Ipswich Icons - Queen Elizabeth held court at Seckford Hall during visit

Seckford Hall in Woodbridge

Seckford Hall in Woodbridge - Credit: Archant

Seckford Hall was built in the early years of the 16th Century, there had been an earlier house on the site incorporated into the present building which was finished between 1540 and 1550, writes John Norman, of The Ipswich Society.

Seckford Hall once played host to Queen Elizabeth

Seckford Hall once played host to Queen Elizabeth - Credit: Archant

Parts of the smaller, timber framed building remain within the structure of the current hall.

The earlier house belonged to George Seckford (who died in 1450, 100 years before the hall was finished) and then to his son Thomas (died 1505). Thomas left a will written in 1503 which included a chantry, an instruction for the priest to ‘sing’ after his death to assist him on his journey to heaven, either in St Mary’s Great Bealings or at Seckford Hall. Needless to say the chantry included financial contribution to enable this to take place. This contribution could have been in the form of land, the income from which would contribute to the priest’s income.

Thomas’s son, also Thomas (1495-1575) is credited with the building of the present hall; he is usually referred to as Thomas the Settler. He was named ‘the Settler’ after he had consolidated the Seckford estate and built a robust Seckford dynasty. He had seven sons (and perhaps daughters, they were of little significance when recording the succession) and left part of his fortune to each of them.

His eldest son married Elizabeth, daughter of Sir Thomas Whitting of Newbury in Staffordshire (how did he meet her?) and they had three children. He pre-deceased his father and thus his eldest son, Charles, inherited the Seckford estate in 1575.

The second son of Thomas the Settler, yet another Thomas (born in 1515) was to become the most notable of the Seckford dynasty. He had received an inheritance from his father which enabled him to study at Cambridge after which he was articled to become a lawyer at Greys Inn in 1540. He went on to become ‘Master of the Ordinary’ at the Court of Requests, the most important job of which was to organise and accompany Royal tours of the provinces. Given that Queen Elizabeth had a passion for progress; Seckford (the Master of the Ordinary) was kept busy.

As is the case today, Royals didn’t simply turn up unannounced, the Master of the Ordinary had previously made arrangements for the route, for transport and accommodation. The landed gentry would compete to ‘entertain’ Her Majesty. To enable route planning to take place, Seckford needed maps. Until this time there were none in existence that had been produced from an actual survey. Thomas commissioned Christopher Saxton, a relatively unknown Yorkshireman to survey the whole of England. The resulting atlas was published in 1579.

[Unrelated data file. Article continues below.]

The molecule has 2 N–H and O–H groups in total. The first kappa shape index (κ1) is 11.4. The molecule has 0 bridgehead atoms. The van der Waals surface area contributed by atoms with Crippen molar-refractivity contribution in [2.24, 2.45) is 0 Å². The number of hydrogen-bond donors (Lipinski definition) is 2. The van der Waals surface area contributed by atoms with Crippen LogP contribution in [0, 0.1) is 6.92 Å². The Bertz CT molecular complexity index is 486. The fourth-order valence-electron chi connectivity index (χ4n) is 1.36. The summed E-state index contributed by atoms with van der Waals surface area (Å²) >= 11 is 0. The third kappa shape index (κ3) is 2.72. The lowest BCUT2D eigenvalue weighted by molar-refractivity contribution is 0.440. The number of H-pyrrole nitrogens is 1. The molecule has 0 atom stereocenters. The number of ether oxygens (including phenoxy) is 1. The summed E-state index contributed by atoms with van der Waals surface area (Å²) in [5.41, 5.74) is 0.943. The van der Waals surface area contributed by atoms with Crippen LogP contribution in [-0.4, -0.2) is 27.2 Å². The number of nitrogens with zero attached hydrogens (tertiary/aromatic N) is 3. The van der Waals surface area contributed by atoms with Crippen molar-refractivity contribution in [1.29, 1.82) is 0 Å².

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Unsurprisingly Seckford arranged for Elizabeth to stay at Seckford Hall and hold court with her Suffolk nobles. It is reputed that in 1587 she slept in the four poster bed which still resides in room 7, the Tudor room. This bedroom, like the snug bar on the floor below, has timbers dating back to the 15th Century, timbers that predate the current building.

When Thomas (‘Master of the Ordinary’) died in 1587 he had no offspring so ownership passed to his nephew, Henry Seckford, and his wife, Dorothy. Henry died first but in 1672 when Dorothy died the inheritance passed to a distant cousin, Seckford Cage, and in 1709 he sold the lordship and the estate to Samuel Atkinson of Croydon.

The hall remained in the Atkinson family until 1832 when it was sold at a public auction and came into the ownership of George Tomline, High Sheriff of Lincolnshire and Suffolk and MP for Sudbury (Suffolk). Tomline is probably most well remembered for the railway from Westerfield to Felixstowe, notably with a station at Nacton (for Orwell Park, his country house). He died, unmarried, in 1889 and his estates passed to Ernest George Pretyman who allowed Seckford Hall to fall into disrepair and become a grain store, used by the local farmer, George Hunt.

In 1920 Colonel Ernest Woodley purchased the hall, in its decrepit state and set about restoring it. The Second World War put paid to his ambitious plans. It was purchased by a demolition contractor who reckoned the component parts were worthy of saving but it was spotted by Sir Ralph Harwood, who had been financial secretary to King George V and he took ownership of the partially repaired but watertight property. Six weeks later it became the wartime home to a troop of anti-aircraft gunners strategically positioned to defend the Suffolk coast, their guns positioned on the surrounding hills.

After the war ownership passed back to Sir Ralph Harwood and he set about the restoration using a Tudor theme as his guide. To a certain extent this was driven by his possession of a substantial quantity of panelling, carved beams, doors and furniture which he used to restore the hall. In 1951 he sold the house to the Bunn family who ran the establishment as a hotel and restaurant until 2012 when it passed into the hands of the current owners.

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